Friday, November 25, 2022

Now Boarding: The World’s First All-Electric Passenger Plane Is Preparing for Flight

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The Alice, the world’s first all-electric passenger plane developed by the Israeli company Eviation, is preparing for its first flight.

The nine-passenger all-electric plane The Alice, is preparing for its first flight, expected to happen within the next few weeks, according to its parent company Eviation.

Debuting in 2019, a prototype of the plane has been taking low-speed taxi tests since December; it will attempt a high-speed taxi over the next few weeks, so the company can test different speeds, monitor steering, and braking capabilities, among other functions.

According to Eviation, there are three versions of The Alice prototype, including a commuter plane that can hold nine passengers plus two pilots and 850 pounds of cargo. There’s a roomier executive design that holds six passengers. And a third design is cargo only. Eviation says it’s aiming to be able to carry 20-40 passengers within the next decade.

The Alice

The Alice plane runs on a battery similar to electric cars and has a maximum cruising speed of 287 miles per hour, less than half of that for the Boeing 737. Once in the air, the battery power will power the plane for about an hour.

Eviation says the plane decreases maintenance and operating costs compared with commercial jets by up to 70 percent.

Test flights were slated for last month, but poor weather delayed the effort. The plane is expected to make its first flight in Washington State.

Image courtesy Eviation Aircraft

“I’m having a hard time committing to a date for first flight,” Eviation CEO Omer Bar-Yohay told Flying in January. “but I can say that we are about 5 to 6 [nice weather] testing days away from starting the flight campaign. We won’t do it a second before we feel safe and ready, but once we do, the Alice will fly and test often.”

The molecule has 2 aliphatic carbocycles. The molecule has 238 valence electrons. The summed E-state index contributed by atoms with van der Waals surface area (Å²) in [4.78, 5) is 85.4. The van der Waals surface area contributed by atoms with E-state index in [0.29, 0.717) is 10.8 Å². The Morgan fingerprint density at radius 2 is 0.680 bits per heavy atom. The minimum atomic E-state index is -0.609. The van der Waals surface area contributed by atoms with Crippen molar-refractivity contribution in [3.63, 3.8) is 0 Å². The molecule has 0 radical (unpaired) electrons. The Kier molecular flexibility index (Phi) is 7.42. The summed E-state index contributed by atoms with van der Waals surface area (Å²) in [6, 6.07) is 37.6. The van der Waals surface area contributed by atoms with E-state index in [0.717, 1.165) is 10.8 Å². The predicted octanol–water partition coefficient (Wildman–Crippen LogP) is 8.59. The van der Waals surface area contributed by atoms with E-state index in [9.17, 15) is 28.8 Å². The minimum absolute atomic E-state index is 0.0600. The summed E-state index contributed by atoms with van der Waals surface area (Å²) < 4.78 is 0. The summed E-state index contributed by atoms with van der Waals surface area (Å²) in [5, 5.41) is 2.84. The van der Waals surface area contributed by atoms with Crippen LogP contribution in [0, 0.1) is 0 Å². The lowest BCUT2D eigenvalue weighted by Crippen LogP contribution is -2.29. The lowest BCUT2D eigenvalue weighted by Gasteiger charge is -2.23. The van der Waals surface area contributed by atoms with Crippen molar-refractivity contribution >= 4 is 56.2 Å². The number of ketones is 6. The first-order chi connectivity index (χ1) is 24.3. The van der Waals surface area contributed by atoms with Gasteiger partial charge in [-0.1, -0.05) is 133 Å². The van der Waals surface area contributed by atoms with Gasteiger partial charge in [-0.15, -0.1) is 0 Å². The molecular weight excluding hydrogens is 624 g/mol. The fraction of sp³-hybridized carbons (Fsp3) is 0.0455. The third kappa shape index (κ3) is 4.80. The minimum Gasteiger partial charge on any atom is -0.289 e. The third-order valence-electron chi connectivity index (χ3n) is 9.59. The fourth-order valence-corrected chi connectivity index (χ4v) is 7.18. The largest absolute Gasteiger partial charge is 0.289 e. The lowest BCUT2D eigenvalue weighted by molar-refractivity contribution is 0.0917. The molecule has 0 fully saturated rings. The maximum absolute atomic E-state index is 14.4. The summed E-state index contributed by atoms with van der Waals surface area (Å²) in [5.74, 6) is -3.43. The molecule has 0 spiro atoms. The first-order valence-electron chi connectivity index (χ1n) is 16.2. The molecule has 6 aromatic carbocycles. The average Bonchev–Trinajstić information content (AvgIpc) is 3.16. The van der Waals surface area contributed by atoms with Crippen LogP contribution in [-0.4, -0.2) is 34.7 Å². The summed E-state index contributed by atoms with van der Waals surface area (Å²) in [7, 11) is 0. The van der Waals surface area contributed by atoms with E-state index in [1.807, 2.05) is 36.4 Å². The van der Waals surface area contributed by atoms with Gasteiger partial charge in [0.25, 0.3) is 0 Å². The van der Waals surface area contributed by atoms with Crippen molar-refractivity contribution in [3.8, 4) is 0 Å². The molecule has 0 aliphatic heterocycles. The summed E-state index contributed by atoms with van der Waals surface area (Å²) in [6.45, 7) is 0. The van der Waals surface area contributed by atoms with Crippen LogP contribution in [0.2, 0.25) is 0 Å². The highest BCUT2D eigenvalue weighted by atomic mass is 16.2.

The Alice went on a low-speed taxi test on December 17th, 118 years after the Wright Brothers first tested their airplane.

“December 17th, 1903 was a historic day as the Wright Brothers changed the world forever with the first powered flight. We just taxied Alice yesterday…no big deal,” Bar-Yohay Tweeted along with a video of the test.

Electric aircrafts

The news comes after Rolls-Royce’s electric-engine-powered Spirit of Innovation broke two world speed records. That plane runs on a 500-horse power (400-kilowatt) electric powertrain. A single 30-minute charge can power a flight from London to Paris—nearly 230 miles.

Last September, NASA invested $253 million into GE Aviation and magniX with a goal of bringing electric aircraft to the U.S. industry by 2035. According to CNN, Boeing is investing $450 million in Wisk Aero, “a company building an all-electric, autonomous, passenger aircraft, and Airbus has been working on its own electric aviation endeavors since 2010.” JetBlue is also working on electric prototypes. 

It’ll be years though before the technology can power longer and heavier flights, experts say. The aviation industry has, in the meantime, looked to sustainable jet fuel as a viable alternative. United Airlines made its first flight late last year from Chicago to Washington D.C. Per current regulations, fuel can’t exceed 50 percent sustainable sources. But the industry is hopeful that will soon change.

Image courtesy Eviation Aircraft

The aviation industry accounts for about two percent of all greenhouse gas emissions and 2.5 percent of carbon emissions. In the U.S., aircraft produce about 3 percent of total carbon emissions and 9 percent of all transportation emissions. The industry is looking at a number of ways to mitigate its impact, including offsets and carbon capture technologies.

Last month, Air France added a sustainable fuel surcharge to all flights. It’s also helping passengers offset their carbon emissions.

But for Eviation and others in the electric plane space, the future is electric, even if FAA regulations are years away still.

“It really integrates aviation into the fabric of transportation, of our commuter life. It does so while being sustainable, and through being economically viable,” said Bar-Yohay. “Once we start seeing planes like this, the entire way we look at where we live, how we commute, how we go on vacation, will change. It will be a high-speed train without the rail.”

But electric aircraft big enough to rival large passenger jets may still be a ways off.”The first step would be to try these in a commuter market or charter market,” said Aimer. “Then eventually, if that works well, you’re going to have passenger jets. For that we need Boeing or Airbus to come out with a actual electric airplane. I would see that in about 10 years.”

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